MB: Yes, it was a very pleasant surprise that made me feel right at home. I was so impressed by the degree of artistic passion brought to [McMurdo Alternative Art Gallery] and the music performances, not to mention the inconspicuous public sculptures, signs, engravings, and quirky installations around town. McMurdo is practically a metaphor for the greater co-existence of art and science. I better understand this phenomenon now, having experienced Antarctica as at once a clean slate and an endless source of inspiration.
AS: I’ve referenced your blog a couple of times. You’ve really created a very detailed record of your trip, thought process, etc. Is this something you normally do, or is this the first time you’ve documented an artwork like this in the public view? What do you think of this sort of public discourse in the development of a piece of art?
MB: I often keep travel journals and take loads of photos for my own reference, but this is the first time I’ve documented my creative process online. I like it. It’s exhilarating and motivating, and I find that articulating my thoughts helps determine my creative direction. So the blog has really become as much an element of the project as the finished art will be, which [is] pretty cool.
AS: Do you think your trip to Antarctica will have any long-lasting effects on your art? If so, how?
MB: Oh yes, like all my memorable trips, this one has provided inspiration and source material for many projects to come. I'm pretty impressionable that way; my travel experiences and observations heavily influence the color, texture, and compositional choices I make afterwards. I’m now actually giving white space in my compositions more consideration than before, and I'll never work with wood again without thinking of Shackleton's recycled cases at Cape Royds.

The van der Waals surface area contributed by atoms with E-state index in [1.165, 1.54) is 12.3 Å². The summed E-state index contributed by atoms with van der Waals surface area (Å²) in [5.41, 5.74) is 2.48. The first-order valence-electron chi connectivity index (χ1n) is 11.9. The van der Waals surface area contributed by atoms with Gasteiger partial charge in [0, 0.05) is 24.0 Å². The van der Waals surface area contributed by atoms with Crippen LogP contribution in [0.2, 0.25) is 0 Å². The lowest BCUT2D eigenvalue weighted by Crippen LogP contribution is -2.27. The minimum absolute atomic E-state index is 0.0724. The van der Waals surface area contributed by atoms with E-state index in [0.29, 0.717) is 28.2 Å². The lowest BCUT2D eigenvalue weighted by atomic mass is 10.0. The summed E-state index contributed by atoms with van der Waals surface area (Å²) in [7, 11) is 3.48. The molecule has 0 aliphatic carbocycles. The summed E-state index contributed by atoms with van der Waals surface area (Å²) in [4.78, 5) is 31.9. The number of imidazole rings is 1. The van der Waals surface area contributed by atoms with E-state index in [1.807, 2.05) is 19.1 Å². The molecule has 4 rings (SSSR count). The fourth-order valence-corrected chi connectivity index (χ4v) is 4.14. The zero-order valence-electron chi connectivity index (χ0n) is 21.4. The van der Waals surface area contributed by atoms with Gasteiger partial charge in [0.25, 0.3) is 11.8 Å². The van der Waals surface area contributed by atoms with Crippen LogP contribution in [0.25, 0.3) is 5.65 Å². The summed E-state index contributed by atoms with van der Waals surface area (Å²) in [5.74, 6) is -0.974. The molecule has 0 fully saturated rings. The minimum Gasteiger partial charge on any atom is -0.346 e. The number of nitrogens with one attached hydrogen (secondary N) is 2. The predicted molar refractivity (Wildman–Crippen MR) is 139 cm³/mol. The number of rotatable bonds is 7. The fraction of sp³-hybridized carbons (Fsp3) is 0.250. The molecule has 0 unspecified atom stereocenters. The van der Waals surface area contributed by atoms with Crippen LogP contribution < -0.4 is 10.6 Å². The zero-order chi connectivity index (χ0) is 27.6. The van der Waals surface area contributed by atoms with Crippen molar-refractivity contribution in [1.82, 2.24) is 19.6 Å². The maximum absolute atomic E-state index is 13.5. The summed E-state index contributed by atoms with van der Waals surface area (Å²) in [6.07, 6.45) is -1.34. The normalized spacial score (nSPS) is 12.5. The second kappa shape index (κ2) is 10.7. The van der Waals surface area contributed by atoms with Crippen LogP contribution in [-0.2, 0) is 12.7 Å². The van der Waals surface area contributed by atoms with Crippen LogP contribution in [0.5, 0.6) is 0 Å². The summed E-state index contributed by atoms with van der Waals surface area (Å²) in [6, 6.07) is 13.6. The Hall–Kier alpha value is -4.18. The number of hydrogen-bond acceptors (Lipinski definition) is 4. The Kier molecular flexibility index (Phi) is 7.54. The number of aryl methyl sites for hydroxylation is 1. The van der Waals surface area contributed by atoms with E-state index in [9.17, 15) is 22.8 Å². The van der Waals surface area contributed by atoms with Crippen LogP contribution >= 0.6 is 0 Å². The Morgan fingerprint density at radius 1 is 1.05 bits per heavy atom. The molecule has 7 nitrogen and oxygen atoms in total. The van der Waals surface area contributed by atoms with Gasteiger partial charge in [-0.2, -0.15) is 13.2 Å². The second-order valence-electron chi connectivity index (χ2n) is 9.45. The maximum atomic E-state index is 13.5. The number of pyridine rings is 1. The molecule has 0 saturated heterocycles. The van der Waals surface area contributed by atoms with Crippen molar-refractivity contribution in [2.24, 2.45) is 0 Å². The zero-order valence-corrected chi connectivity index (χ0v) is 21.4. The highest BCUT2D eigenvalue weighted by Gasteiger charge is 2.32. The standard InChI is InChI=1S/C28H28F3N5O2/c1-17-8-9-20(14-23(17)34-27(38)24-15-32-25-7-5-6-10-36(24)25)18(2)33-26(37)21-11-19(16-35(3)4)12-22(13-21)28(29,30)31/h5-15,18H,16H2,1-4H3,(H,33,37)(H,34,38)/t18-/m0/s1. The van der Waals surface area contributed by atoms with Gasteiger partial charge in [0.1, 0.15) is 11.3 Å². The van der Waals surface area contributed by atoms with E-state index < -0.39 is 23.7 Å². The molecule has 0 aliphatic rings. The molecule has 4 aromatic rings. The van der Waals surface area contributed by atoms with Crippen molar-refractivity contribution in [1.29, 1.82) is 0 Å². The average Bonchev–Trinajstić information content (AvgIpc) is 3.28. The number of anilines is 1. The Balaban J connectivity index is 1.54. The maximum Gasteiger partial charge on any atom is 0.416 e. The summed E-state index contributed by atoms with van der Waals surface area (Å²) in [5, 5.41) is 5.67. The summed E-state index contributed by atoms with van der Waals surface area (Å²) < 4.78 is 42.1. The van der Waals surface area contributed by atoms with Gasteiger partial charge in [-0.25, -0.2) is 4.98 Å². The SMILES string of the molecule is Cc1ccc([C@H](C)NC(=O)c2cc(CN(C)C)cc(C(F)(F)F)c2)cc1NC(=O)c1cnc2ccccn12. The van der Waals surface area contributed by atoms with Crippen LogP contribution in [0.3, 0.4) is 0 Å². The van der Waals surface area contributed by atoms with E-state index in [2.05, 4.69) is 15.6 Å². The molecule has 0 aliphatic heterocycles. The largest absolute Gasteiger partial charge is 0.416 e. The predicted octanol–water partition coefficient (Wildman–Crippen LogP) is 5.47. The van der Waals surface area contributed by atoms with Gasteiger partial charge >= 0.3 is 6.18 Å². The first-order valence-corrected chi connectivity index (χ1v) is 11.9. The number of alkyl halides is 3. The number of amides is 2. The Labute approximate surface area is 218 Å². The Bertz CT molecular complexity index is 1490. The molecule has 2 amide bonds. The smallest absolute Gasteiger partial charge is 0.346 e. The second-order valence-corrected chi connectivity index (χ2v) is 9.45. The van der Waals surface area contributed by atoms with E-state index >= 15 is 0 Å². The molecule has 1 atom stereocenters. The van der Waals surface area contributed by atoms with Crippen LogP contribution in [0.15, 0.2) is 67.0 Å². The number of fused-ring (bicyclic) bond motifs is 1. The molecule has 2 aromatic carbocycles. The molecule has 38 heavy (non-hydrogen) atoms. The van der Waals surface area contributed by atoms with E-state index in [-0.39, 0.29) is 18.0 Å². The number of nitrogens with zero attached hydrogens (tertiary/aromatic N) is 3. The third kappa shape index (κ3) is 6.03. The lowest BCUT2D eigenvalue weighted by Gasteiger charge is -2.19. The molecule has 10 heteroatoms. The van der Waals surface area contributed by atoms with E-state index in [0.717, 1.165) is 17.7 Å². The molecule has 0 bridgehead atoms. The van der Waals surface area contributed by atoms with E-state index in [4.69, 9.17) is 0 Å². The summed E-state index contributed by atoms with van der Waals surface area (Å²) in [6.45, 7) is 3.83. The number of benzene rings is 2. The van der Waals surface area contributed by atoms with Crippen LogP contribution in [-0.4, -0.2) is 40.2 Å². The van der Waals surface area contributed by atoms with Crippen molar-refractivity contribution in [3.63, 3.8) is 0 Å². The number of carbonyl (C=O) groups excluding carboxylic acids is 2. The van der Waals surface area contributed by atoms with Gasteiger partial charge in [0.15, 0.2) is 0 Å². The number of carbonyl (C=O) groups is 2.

AS: What’s your timeline and plan for creating and showing the final project?
MB: It will take a few months to create the hundred vignettes. … I’m hoping to have them done by year’s end. They’ll be exhibited at a San Francisco venue to be determined, and there is out-of-town interest as well. The final art will also certainly be showcased online where it will find the widest audience, namely on my California Academy of Sciences blog and my own Web site .
NSF-funded research in this story: Michael Bartalos, Award No. 0739945 .